21 sept. 2007

"But the one thing that should have told us to kill the term was that Robert Bly was enthused by it. His promotion of it in his magazines, the Sixties and the Seventies, eventually eviscerated any intellectual significance it had."

David Antin

7 comentarios:

John dijo...

Meow!

Woof!

(And I heart Antin.)

Jonathan dijo...

I don't think Antin's comment is particularly inaccurate.

fairest dijo...

I don't remember what the term was but I remember this from "Conversations with D.A. and C.B." And I remember laughing. That conversation was an education.

Jonathan dijo...

The terms is given in the "label" at the bottom of the post.

John dijo...

Bly's polemic isn't far removed from Rothenberg's disderata in your previous post, though it is certainly less pithy. That's why I don't get Antin's comment.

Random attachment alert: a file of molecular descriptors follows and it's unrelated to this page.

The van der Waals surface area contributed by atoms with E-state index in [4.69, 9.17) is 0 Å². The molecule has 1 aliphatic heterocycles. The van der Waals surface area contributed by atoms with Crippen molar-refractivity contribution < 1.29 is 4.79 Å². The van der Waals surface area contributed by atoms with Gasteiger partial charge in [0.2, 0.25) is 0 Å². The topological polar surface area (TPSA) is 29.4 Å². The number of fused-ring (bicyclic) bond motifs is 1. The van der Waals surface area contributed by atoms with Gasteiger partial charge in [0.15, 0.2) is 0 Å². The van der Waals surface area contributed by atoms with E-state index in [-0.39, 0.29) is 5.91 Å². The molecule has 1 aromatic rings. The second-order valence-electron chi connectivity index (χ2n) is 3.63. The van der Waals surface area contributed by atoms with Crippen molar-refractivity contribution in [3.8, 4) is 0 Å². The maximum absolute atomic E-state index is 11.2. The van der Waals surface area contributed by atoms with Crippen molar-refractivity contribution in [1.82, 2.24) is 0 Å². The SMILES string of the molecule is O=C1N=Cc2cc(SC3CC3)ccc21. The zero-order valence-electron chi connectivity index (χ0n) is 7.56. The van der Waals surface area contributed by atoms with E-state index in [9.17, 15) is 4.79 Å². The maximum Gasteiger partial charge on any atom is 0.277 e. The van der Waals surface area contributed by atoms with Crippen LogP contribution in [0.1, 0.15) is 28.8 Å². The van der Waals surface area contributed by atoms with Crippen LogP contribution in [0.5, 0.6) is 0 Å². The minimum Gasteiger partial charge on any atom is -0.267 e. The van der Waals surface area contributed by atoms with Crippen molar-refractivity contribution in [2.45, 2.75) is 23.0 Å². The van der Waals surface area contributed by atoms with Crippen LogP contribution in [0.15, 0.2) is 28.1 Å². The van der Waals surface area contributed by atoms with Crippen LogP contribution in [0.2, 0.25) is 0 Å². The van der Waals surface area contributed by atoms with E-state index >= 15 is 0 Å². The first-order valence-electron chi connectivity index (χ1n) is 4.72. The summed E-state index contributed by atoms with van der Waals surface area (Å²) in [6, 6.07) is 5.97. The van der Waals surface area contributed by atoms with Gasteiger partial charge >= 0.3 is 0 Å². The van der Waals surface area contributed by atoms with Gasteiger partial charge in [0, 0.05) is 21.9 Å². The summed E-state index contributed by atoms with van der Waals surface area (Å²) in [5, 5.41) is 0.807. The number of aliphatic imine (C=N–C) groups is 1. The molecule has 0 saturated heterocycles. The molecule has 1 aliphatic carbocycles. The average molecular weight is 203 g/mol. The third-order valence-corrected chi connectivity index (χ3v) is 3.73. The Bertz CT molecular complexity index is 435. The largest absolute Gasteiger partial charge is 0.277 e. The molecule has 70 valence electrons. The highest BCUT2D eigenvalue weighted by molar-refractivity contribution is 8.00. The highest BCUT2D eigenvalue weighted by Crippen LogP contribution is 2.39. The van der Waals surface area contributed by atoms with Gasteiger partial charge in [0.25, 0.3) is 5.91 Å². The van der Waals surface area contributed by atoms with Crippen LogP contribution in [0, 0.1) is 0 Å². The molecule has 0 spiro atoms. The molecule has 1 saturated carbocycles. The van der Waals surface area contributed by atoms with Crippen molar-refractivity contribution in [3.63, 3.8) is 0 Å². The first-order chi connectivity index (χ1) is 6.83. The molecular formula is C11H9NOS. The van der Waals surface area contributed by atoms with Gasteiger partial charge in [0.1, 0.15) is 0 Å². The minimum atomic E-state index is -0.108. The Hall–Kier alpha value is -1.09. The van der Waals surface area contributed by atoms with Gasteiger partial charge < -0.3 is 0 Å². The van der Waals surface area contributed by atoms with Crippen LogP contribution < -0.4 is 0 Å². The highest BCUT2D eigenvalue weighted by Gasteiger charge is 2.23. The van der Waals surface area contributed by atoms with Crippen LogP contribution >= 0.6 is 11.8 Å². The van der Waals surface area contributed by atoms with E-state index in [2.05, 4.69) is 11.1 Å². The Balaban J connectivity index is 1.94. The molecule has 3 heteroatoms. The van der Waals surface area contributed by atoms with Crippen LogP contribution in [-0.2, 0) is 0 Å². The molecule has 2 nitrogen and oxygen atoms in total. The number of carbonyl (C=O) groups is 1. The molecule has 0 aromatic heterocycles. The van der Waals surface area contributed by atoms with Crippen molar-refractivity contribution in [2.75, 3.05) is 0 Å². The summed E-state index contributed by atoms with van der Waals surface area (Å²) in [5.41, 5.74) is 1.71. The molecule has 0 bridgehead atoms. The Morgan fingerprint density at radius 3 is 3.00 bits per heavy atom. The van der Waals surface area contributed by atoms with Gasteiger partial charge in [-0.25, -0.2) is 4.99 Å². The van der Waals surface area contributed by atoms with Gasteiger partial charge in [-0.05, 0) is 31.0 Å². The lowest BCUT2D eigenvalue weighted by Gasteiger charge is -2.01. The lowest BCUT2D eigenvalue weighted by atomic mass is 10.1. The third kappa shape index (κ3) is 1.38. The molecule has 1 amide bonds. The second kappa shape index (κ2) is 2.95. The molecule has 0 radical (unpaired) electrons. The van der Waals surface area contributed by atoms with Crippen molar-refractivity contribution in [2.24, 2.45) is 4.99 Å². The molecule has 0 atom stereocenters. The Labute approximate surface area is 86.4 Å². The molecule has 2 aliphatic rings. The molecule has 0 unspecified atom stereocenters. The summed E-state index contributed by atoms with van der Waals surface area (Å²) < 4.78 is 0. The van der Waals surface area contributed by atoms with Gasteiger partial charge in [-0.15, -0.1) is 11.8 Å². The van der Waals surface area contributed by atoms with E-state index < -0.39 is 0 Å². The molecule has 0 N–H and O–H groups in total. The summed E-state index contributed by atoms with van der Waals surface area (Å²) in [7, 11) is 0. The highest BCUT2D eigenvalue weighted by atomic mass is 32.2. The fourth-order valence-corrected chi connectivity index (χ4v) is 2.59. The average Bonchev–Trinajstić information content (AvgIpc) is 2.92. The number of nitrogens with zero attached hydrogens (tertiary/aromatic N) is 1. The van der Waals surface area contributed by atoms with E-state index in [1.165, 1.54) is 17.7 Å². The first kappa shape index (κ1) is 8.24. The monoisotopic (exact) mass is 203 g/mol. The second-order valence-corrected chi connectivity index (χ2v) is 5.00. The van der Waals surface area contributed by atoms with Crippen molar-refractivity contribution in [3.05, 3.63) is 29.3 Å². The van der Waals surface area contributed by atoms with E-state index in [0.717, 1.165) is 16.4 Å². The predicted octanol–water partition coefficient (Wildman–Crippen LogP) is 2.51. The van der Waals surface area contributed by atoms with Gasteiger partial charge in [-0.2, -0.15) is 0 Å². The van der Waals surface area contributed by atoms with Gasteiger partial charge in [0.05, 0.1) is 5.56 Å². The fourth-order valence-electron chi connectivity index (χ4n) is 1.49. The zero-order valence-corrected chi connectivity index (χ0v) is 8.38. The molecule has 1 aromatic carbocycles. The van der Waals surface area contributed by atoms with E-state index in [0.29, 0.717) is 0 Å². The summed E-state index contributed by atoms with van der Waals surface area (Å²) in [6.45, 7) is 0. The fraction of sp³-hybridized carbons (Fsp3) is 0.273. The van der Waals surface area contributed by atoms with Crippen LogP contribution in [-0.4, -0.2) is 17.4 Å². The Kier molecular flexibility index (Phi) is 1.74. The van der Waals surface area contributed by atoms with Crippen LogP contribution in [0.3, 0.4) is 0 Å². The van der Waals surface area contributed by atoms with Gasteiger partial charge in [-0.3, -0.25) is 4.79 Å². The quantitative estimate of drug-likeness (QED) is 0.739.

Bly can be plodding, and he has a bad rep as a translator, but I have a soft spot for him since he was one of the people who pointed me toward Jung, the Spanish poets, and Rilke. And I do like his polemic, by and large.

Jonathan dijo...

I guess you have to understand the whole dynamics by which Bly took the deep image and made it into a repeatable formula--aided by a rather sloppy conception of "Spanish surrealism." Maybe you're too young to remember the 70s, but what about his slovenly conception of masculinity in Iron John? Shouldn't that cure anyone of a soft spot for Robt. Bly?

John dijo...

You're right, I was not plugged into the poetry world in the '70s; first got involved circa 1982 in college. And -- Iron John is amazingly bad sociology and mediocre mythography. So I need to put brackets around my endorsement of his polemic -- it stops at the Men's Movement. (Though there are some hilarious parallels between Bly and Ted Nugent on this score, if anybody's interested.) Still . . . the soft spot remains. Very un-Iron of me, I know.